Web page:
Skip to comments.Kerry: Iran deal likely to allow enrichment
Posted on 12/10/2013 5:32:57 PM PST by Sub-Driver
December 10, 2013, 05:37 pm Kerry: Iran deal likely to allow enrichment
By Julian Pecquet
Secretary of State John Kerry on Tuesday said a final nuclear deal with Iran would likely allow that country to enrich uranium in some capacity, a nonstarter for many lawmakers.
The Obama administration is seeking to convince Congress to delay new sanctions on Iran, arguing they could derail diplomatic talks. Rep. Michael McCaul (R-Texas) told Kerry he could assuage the concerns of Congress and Israel by making sure a final deal precludes Iran from enriching uranium on its own soil.
That deal was on the table a hundred years ago, Kerry answered. But that deal, I'm afraid, has ... been lost.
Kerry said language in an interim deal reached last month in Geneva calls for a final deal in six months that would allow some Iranian enrichment within mutually agreed parameters for practical needs, such as medical research and power generation. He said such a deal would make the U.S. and Israel safer.
At the end of this, I can't tell you they might not have some enrichment, Kerry said, but I can tell you with certainty it will not be possible for them to be able to turn that into a weapons program without our knowing it ... far in advance.
He warned the drive for a nuclear agreement could unravel if lawmakers pass new sanctions.
We're asking you to give our negotiators and our experts the time and space to negotiate, Kerry said.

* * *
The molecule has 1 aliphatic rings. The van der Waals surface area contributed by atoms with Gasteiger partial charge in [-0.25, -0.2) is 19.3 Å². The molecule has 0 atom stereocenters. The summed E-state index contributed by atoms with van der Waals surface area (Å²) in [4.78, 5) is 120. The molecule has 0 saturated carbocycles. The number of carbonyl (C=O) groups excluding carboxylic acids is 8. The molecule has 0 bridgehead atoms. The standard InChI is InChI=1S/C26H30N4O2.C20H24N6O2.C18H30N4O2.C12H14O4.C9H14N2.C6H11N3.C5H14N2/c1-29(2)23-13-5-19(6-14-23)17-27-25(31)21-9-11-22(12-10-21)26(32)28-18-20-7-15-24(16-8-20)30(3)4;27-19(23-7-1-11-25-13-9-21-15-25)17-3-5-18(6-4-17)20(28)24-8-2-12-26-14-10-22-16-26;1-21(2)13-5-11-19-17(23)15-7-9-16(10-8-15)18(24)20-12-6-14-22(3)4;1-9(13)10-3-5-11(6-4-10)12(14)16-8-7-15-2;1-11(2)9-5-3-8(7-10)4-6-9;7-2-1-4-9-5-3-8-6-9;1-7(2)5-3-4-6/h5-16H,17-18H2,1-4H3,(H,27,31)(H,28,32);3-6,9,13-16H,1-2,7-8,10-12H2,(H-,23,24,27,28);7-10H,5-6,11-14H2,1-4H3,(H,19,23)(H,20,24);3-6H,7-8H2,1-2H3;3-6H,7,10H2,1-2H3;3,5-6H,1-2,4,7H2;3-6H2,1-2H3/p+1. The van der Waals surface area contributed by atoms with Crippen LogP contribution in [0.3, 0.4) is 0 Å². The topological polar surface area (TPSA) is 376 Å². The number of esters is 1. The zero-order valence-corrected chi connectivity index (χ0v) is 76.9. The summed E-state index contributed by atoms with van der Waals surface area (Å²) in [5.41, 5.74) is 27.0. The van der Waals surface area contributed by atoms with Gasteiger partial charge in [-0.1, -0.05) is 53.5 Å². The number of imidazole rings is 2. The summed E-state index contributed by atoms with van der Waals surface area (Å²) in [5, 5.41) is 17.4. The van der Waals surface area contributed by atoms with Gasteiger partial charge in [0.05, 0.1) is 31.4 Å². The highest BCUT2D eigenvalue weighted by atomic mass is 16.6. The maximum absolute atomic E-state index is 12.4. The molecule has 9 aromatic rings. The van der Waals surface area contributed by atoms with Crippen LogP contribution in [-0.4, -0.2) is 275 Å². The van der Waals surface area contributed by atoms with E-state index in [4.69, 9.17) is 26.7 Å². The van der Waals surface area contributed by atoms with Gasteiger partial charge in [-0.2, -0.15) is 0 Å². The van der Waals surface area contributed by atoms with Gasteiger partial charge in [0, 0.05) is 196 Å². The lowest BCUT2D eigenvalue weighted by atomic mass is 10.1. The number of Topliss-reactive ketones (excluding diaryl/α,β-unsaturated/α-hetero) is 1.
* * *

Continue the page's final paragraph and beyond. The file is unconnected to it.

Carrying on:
This is very delicate diplomatic moment. ... We have an obligation to give these negotiations a chance to succeed.
Kerry said America's negotiating partners Russia, China, France, Great Britain and Germany could balk if we appear to be going off on a tangent.
The argument failed to convince crucial members of the House Foreign Affairs Committee.
My concern is that we have bargained away our fundamental position, which is enshrined in six U.N. Security Council Resolutions that Iran should not be enriching and reprocessing in exchange for a false confidence that we can effectively check Irans misuse of these key nuclear bomb-making technologies, said Rep. Ed Royce (R-Calif.), the panels chairman.
Iran is not just another country. It simply cant be trusted with enrichment technology because verification efforts can never be foolproof, Royce said. An agreement in which Iran purchases and returns spent nuclear fuel for energy generation is one thing, but allowing enrichment is too high risk, going beyond the lines of realistic international control.
The top Democrat on the panel, Rep. Eliot Engel (D-N.Y.), shared the same concerns. He defended the administration's diplomacy, saying Obama inherited an almost nonexistent strategy from George W. Bush, but expressed serious reservations about the agreement.
But before the hearing began, Kerry and the White House appeared to have succeeded in their effort to keep Congress from passing new sanctions against Iran, though lawmakers said the issue could re-emerge in January.